Start with housing. A substantial fraction of prison releasees go from a cellblock to living under a bridge: not a good way to start free life. Spend some of the money that would otherwise have financed a prison cell to rent a small, sparsely furnished efficiency apartment. In some ways, that apartment is still a cell and the offender still a prisoner. He can't leave it or have visitors except as specifically permitted. The unit has cameras inside and is subject to search. But he doesn't need guards, and doesn't have to worry about prison gangs or inmate-on-inmate assault.

Drug testing and sanctions can avoid relapse to problem drug use; GPS monitoring can show where the re-entrant is all the time, which in turn makes it easy to know whether he's at work when he's supposed to be at work and at home when he's supposed to be at home. This makes curfews enforceable and keeps him away from personal "no-go" zones (the street corner where he used to deal, the vicinity of his victim's residence). GPS would also place him at the scene of any new crime he might commit, thus drastically reducing his chances of getting away with it and therefore his willingness to take the gamble.

The apartment functions as a prison without bars.

In some ways, it's a fairly grim existence, especially at the beginning: the offender starts off under a strict curfew, allowed out only for work, job hunting, and necessary personal business (food shopping, medical care, service appointments), as well as to meet the correctional officer in charge of his supervision. And he's required to work full-time at a public-service job, earning a little less than the minimum wage. On top of that, he has to spend time looking for an ordinary paying job (being supplied with appropriate clothing and some coaching in how to do a job search). He never touches money except for small change; he makes purchases as needed with an EBT or debit card, and only for approved items. The "no-cash" rule both makes it harder to buy drugs or a gun and reduces the benefits of criminal activity. Since he's eating at home, he needs food, some minimal kitchen equipment, and perhaps some simple cooking lessons. (Whether groceries are delivered or whether he's expected to shop for his own food right away is another detail to work out.)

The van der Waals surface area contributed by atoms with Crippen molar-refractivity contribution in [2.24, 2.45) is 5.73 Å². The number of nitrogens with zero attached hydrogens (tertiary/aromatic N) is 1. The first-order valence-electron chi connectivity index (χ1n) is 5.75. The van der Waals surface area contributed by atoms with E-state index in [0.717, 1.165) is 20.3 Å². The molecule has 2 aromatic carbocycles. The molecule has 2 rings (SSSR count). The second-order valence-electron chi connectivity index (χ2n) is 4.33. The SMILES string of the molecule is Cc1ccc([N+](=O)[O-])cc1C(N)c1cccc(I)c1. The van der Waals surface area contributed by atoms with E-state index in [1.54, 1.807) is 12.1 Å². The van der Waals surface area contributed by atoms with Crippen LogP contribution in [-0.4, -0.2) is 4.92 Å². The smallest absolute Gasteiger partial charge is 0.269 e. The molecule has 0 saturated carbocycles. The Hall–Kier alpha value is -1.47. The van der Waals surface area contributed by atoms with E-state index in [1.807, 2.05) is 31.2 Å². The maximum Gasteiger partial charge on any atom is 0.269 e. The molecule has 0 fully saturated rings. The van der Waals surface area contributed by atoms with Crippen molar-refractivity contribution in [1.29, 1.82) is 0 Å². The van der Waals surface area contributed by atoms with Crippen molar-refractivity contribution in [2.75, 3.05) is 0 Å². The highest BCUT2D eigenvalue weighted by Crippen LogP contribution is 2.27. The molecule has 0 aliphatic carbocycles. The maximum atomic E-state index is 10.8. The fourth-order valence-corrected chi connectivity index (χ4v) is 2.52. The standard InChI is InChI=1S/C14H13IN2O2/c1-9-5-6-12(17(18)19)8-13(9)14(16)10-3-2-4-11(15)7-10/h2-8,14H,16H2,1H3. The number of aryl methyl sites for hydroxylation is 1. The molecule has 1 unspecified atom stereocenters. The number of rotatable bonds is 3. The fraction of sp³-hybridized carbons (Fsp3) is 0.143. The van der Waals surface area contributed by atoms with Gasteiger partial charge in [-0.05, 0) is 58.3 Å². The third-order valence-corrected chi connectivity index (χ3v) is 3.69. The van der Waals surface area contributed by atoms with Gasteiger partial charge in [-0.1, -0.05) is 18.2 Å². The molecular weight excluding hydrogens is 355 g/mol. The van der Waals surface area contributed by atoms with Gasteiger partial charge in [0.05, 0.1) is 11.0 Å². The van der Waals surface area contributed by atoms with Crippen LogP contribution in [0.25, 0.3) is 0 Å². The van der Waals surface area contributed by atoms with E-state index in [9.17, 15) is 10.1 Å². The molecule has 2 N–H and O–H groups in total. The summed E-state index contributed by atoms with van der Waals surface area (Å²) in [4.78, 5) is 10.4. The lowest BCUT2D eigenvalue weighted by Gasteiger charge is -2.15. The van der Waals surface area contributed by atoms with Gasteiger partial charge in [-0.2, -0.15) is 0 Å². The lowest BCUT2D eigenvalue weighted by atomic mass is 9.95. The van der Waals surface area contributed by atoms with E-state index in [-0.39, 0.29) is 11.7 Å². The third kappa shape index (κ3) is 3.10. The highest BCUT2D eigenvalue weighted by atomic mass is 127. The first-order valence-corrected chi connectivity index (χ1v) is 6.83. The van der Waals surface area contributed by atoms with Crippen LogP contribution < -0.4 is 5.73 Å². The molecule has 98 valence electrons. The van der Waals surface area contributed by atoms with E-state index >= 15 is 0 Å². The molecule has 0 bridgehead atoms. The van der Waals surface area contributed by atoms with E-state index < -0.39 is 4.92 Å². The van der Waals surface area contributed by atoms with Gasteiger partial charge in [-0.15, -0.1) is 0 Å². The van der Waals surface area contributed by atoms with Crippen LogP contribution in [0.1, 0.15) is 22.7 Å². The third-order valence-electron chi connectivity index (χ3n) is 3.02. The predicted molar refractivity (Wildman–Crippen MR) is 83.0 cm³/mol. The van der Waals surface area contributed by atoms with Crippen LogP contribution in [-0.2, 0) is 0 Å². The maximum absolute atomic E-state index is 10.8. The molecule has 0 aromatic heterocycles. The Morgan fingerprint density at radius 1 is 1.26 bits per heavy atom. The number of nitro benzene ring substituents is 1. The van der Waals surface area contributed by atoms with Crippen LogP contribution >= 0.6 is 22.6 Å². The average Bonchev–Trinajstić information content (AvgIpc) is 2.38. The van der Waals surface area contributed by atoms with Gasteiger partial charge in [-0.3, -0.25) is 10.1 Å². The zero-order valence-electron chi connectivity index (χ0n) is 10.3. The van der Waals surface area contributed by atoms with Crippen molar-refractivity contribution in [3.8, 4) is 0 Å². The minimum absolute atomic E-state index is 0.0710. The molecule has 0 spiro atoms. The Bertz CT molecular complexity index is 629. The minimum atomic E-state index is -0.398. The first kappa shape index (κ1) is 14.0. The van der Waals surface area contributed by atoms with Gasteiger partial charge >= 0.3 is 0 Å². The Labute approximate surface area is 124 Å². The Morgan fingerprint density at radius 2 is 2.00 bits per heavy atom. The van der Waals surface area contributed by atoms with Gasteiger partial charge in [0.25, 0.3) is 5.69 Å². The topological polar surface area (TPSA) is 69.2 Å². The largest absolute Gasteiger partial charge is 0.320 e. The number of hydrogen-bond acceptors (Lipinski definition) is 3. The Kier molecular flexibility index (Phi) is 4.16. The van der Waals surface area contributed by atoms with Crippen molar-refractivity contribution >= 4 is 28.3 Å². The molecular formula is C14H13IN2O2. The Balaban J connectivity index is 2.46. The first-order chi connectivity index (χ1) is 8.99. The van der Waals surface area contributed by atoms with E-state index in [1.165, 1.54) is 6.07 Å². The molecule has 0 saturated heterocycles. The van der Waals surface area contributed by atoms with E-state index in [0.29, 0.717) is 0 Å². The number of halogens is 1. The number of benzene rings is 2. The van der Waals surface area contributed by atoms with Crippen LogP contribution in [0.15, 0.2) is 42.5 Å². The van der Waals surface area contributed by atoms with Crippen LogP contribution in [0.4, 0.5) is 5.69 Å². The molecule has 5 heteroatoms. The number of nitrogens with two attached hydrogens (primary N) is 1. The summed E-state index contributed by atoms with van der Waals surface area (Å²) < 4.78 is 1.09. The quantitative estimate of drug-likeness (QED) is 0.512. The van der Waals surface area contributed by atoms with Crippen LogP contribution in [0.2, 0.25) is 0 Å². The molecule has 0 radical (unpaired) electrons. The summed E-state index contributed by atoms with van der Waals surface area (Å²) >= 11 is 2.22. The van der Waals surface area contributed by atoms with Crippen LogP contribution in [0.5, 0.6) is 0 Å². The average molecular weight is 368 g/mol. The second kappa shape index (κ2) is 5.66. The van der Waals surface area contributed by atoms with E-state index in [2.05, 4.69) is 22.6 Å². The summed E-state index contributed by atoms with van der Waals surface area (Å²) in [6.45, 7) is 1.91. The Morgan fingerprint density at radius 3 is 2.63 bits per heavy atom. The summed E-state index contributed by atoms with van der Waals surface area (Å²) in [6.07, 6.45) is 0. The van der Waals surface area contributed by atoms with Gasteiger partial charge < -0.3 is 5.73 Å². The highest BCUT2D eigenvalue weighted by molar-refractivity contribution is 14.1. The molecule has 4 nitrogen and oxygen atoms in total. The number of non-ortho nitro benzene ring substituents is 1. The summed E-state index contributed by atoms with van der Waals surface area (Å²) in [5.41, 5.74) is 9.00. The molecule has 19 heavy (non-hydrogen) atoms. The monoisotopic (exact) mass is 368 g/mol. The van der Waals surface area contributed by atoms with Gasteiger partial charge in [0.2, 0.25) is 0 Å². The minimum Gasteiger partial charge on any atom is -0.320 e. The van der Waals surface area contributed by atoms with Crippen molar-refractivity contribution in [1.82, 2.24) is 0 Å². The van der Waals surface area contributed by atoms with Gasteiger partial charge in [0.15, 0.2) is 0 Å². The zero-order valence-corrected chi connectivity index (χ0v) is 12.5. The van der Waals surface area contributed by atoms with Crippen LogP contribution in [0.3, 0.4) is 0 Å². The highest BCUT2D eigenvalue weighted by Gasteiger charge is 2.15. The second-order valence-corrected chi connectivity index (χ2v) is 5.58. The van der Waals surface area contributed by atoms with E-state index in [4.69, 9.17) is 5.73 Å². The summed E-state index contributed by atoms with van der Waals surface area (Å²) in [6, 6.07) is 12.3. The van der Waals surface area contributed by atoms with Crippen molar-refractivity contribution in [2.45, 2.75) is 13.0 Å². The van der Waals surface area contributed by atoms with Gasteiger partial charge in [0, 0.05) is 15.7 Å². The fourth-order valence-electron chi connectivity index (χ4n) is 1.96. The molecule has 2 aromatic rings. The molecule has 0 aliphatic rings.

Minor violations — staying out beyond curfew, using alcohol or other drugs, missing work or misbehaving at work, missing appointments — can be sanctioned by temporary tightening of restrictions, or even a couple of days back behind bars, in addition to slowing the offender's progress toward liberty. Major violations — serious new offenses, attempts to avoid supervision by removing position-monitoring gear — lead to immediate termination from the program and return to prison. Not, on the whole, an easy life. But it's much simpler than the challenge of a sudden transition from prison to the street.

Moreover, if you were to ask a prisoner who has now served two years of a five-year sentence (for drug dealing, say, or burglary), "Would you like to get out of prison right now and into the situation I just described?" the odds of his saying "Yes" would be excellent. And if he didn't, his cellmate would. Indeed, entry to the program could be offered as a reward for good behavior in prison, improving matters for those still "inside" — and those guarding them — as well as those released.

And — this is the central point — the offender's freedom increases over time, as long as he does what he's supposed to do. Yes, violations of the rules are sanctioned. But compliance and achievement are rewarded with increased freedom. Every sustained period of compliance with the rules — at first, even a couple of days — leads to some relaxation of the rules. Successful completion of the first 48 hours out of prison might earn a few hours' freedom to leave the unit other than for work or other necessary business. Further relaxation might change the rule from "out only as allowed" to a curfew ("not out after 6 pm"), which then could be made later and later as the offender builds up a history of compliance. All of those transitions would be by formula, not at the whim of the supervisor, so that the subject knows the exact timing of his next milestone and exactly how much freedom he will obtain if he hits it. That tight coupling between behavior and results is the best way to gradually build the habits that will allow the ex-offender to stay out of trouble.

From the viewpoint of the system, the whole process is graduated re-entry. From the former prisoner's viewpoint, it looks like a chance to earn his freedom.

The goal: finding and keeping a job